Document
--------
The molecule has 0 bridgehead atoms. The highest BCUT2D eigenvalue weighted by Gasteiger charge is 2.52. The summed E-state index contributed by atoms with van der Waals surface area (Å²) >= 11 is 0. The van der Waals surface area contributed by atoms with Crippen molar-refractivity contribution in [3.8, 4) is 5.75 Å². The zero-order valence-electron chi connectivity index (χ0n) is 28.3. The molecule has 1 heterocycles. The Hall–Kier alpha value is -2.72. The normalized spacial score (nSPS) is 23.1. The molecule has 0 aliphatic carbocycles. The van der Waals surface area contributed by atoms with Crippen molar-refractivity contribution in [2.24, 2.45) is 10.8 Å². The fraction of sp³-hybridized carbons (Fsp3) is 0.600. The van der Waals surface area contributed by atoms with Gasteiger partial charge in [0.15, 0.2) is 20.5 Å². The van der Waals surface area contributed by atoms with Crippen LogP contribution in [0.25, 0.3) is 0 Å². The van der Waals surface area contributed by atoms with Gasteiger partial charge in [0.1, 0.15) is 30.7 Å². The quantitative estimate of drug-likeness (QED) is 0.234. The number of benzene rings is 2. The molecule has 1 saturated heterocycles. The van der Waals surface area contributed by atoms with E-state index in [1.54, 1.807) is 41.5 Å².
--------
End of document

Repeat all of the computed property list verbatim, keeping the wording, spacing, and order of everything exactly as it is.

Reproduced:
The molecule has 0 bridgehead atoms. The highest BCUT2D eigenvalue weighted by Gasteiger charge is 2.52. The summed E-state index contributed by atoms with van der Waals surface area (Å²) >= 11 is 0. The van der Waals surface area contributed by atoms with Crippen molar-refractivity contribution in [3.8, 4) is 5.75 Å². The zero-order valence-electron chi connectivity index (χ0n) is 28.3. The molecule has 1 heterocycles. The Hall–Kier alpha value is -2.72. The normalized spacial score (nSPS) is 23.1. The molecule has 0 aliphatic carbocycles. The van der Waals surface area contributed by atoms with Crippen molar-refractivity contribution in [2.24, 2.45) is 10.8 Å². The fraction of sp³-hybridized carbons (Fsp3) is 0.600. The van der Waals surface area contributed by atoms with Gasteiger partial charge in [0.15, 0.2) is 20.5 Å². The van der Waals surface area contributed by atoms with Crippen LogP contribution in [0.25, 0.3) is 0 Å². The van der Waals surface area contributed by atoms with Gasteiger partial charge in [0.1, 0.15) is 30.7 Å². The quantitative estimate of drug-likeness (QED) is 0.234. The number of benzene rings is 2. The molecule has 1 saturated heterocycles. The van der Waals surface area contributed by atoms with E-state index in [1.54, 1.807) is 41.5 Å².